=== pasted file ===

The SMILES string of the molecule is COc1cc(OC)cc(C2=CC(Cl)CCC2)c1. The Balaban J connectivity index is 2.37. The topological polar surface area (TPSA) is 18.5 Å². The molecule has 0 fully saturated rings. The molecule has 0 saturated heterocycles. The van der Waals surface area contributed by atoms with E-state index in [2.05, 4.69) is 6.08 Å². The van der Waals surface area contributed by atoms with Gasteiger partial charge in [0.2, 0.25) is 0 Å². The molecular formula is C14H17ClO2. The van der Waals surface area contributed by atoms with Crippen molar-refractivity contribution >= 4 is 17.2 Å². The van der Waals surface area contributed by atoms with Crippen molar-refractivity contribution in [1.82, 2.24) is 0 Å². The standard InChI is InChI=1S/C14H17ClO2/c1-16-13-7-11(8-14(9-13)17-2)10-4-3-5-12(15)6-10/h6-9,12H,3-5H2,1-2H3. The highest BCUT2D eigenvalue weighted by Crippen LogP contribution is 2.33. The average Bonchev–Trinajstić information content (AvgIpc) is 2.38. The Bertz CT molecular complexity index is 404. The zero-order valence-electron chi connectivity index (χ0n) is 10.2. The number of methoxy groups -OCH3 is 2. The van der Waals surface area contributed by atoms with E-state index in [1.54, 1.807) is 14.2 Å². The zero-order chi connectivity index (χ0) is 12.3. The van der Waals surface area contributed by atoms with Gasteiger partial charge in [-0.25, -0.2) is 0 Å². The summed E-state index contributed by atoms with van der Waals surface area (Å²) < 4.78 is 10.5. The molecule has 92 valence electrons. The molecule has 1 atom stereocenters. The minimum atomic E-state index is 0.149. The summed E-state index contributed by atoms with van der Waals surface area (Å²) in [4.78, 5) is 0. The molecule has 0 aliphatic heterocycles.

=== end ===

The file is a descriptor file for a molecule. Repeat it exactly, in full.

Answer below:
The SMILES string of the molecule is COc1cc(OC)cc(C2=CC(Cl)CCC2)c1. The Balaban J connectivity index is 2.37. The topological polar surface area (TPSA) is 18.5 Å². The molecule has 0 fully saturated rings. The molecule has 0 saturated heterocycles. The van der Waals surface area contributed by atoms with E-state index in [2.05, 4.69) is 6.08 Å². The van der Waals surface area contributed by atoms with Gasteiger partial charge in [0.2, 0.25) is 0 Å². The molecular formula is C14H17ClO2. The van der Waals surface area contributed by atoms with Crippen molar-refractivity contribution >= 4 is 17.2 Å². The van der Waals surface area contributed by atoms with Crippen molar-refractivity contribution in [1.82, 2.24) is 0 Å². The standard InChI is InChI=1S/C14H17ClO2/c1-16-13-7-11(8-14(9-13)17-2)10-4-3-5-12(15)6-10/h6-9,12H,3-5H2,1-2H3. The highest BCUT2D eigenvalue weighted by Crippen LogP contribution is 2.33. The average Bonchev–Trinajstić information content (AvgIpc) is 2.38. The Bertz CT molecular complexity index is 404. The zero-order valence-electron chi connectivity index (χ0n) is 10.2. The number of methoxy groups -OCH3 is 2. The van der Waals surface area contributed by atoms with E-state index in [1.54, 1.807) is 14.2 Å². The zero-order chi connectivity index (χ0) is 12.3. The van der Waals surface area contributed by atoms with Gasteiger partial charge in [-0.25, -0.2) is 0 Å². The summed E-state index contributed by atoms with van der Waals surface area (Å²) < 4.78 is 10.5. The molecule has 92 valence electrons. The molecule has 1 atom stereocenters. The minimum atomic E-state index is 0.149. The summed E-state index contributed by atoms with van der Waals surface area (Å²) in [4.78, 5) is 0. The molecule has 0 aliphatic heterocycles.